Lost and Found

Years ago, I lost a purple glove at the supermarket. I had removed it to pull out my shopping list and when I got to the checkout, well, there was only one glove keeping my potatoes and yogurts company. Despite backtracking and asking, no one had seen a single glove of any kind looking for its owner. Try as I might I still can’t figure out what anyone would want with just one purple glove. 

One never does seem to lose gloves in pairs. At home, I pull out my glove drawer and it is overflowing with poor lost gloves, missing their companions. I can’t bear to throw them out for sometimes a single glove is just what we are looking for when the “mouse” hand at the computer starts to feel cold.

Not sure how the three little kittens managed to lose all their mittens. At least, they found them again, so can you call something lost, if you are able to find it in a matter of hours or even days? Yet what does one mean by “lose”? Often it is just a matter of misplacing an object for we know it must be around somewhere. Often we can “see” exactly where it was – perhaps a month ago, before we decided to put it elsewhere. Can we say it is lost? Are we talking about a temporary or a permanent loss? A material loss, such as that glove, or an immaterial loss?

Things one tends to lose, aside from gloves, are keys. Followed closely by eyeglasses and rings. You can lose a glove, but you still know what it looked like, what it felt like. You can lose a wedding ring, but not what it stands for. Sometimes losing something can be a subconscious sign that what you lost no longer signifies what it once did. Or at least that you wish it weren’t still around.

A dear friend of mine often “lost” her keys. Or perhaps misplaced would be a better term. She had a secret for finding them again, for she would turn to Saint Anthony for help. “Dear St. Anthony, please come around: something is lost, and it cannot be found.” It generally worked. Saint Anthony seems to be the patron saint of lost things. I’m not quite sure how she reconciled a Christian saint with her religion, for she was Jewish. Anthony Abbot is not only the right person to turn to when something  is missing.  He is also the saint of animals and is often depicted with a small pig at his feet.  Since the monks were also known to treat Herpes Zoster or shingles, known in Italian as Fuoco di Sant Antonio (how much more poetical, St. Anthony’s fire), with a salve made from pig’s fat. Perhaps, the prohibition for Jews was limited to eating pork.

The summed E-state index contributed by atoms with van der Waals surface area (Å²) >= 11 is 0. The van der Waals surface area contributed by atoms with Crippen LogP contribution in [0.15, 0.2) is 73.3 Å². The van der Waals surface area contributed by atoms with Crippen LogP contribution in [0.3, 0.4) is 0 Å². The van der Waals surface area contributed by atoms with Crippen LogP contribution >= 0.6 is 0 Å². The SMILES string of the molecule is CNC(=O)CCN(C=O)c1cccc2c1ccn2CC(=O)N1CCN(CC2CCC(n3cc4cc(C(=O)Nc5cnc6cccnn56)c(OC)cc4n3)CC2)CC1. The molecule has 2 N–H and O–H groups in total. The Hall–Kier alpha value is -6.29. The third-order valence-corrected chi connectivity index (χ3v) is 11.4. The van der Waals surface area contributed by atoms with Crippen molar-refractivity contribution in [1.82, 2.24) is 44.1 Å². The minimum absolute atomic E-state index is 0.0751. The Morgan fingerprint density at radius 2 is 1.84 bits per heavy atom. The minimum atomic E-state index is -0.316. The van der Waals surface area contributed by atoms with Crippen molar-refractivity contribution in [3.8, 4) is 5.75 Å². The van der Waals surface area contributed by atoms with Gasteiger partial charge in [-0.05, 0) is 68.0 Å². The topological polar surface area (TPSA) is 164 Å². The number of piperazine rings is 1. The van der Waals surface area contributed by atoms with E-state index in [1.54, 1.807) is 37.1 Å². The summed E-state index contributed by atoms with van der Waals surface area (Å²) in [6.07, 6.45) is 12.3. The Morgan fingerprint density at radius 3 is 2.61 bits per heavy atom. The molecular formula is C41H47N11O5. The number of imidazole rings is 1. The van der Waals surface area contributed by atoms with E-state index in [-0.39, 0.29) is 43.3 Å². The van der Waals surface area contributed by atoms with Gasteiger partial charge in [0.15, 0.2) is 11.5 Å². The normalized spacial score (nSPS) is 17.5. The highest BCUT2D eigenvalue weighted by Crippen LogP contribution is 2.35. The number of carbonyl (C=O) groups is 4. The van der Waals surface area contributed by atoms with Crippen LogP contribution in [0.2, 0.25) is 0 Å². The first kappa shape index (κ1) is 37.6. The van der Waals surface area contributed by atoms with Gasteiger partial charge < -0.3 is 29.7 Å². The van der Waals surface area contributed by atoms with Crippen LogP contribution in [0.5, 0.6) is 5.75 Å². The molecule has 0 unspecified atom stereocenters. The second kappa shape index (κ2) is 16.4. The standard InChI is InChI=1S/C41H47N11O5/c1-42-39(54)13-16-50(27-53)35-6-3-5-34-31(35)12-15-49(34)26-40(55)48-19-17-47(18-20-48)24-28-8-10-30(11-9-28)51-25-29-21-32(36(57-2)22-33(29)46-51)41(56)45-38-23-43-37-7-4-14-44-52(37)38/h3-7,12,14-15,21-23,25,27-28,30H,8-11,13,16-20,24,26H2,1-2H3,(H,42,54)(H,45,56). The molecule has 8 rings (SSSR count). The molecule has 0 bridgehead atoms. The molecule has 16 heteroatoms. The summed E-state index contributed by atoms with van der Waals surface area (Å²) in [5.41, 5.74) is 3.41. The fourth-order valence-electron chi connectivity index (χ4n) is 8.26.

Apparently, the internet is full of entries regarding “lost and found”.  Particularly pertinent is one by Kathryn Schulz, for she seeks out the origins of the concept of “to lose”, related, as she says, to sorrow and the “lorn” in forlorn, as well as to the idea of separating.

We can lose countless things other than keys. I can say I have lost sleep, my temper, my voice.  I have lost words, perhaps the most frightening of all. For without the ability to express oneself and communicate we feel lost. I can lose the place in my book. And I have lost friends. Some I know I can recover, but some are truly lost, are gone forever. Yet perhaps they are not. For they continue to exist in the universe of my mind as long as I exist.  

5 thoughts on “Lost and Found

  1. Ah, losing things … one of those threads that run through a life, like the roads not taken … how everything would be different if certain things had not been lost! I wonder whether St Anthony has some kind of Elysian algorithm to help him decide when to find something and when to say no, that’s better lost. I hope so! And I like the fact that your Jewish friend has confidence in him.


    1. I’ve just found a relevant story in The Times, Erika. A child’s leather shoe has been found in river mud in Kent (south east England) and carbon-dated to the Bronze Age: more narrowly from 888 to 781 BCE. Just the one shoe. So we can let our imaginations run with different explanations and scenarios.


      1. That would have been an excellent juping off place (shoes or not) for the subject. Could be really intriguing. Inspiration. Thank you.
        Those small details, lapses in a minute or less, may change the course of what comes after. Like Mark Twain and how a scenario changes because one had to return to close a shutter. Losing an object, lising s second, and the world changes.

        Liked by 1 person

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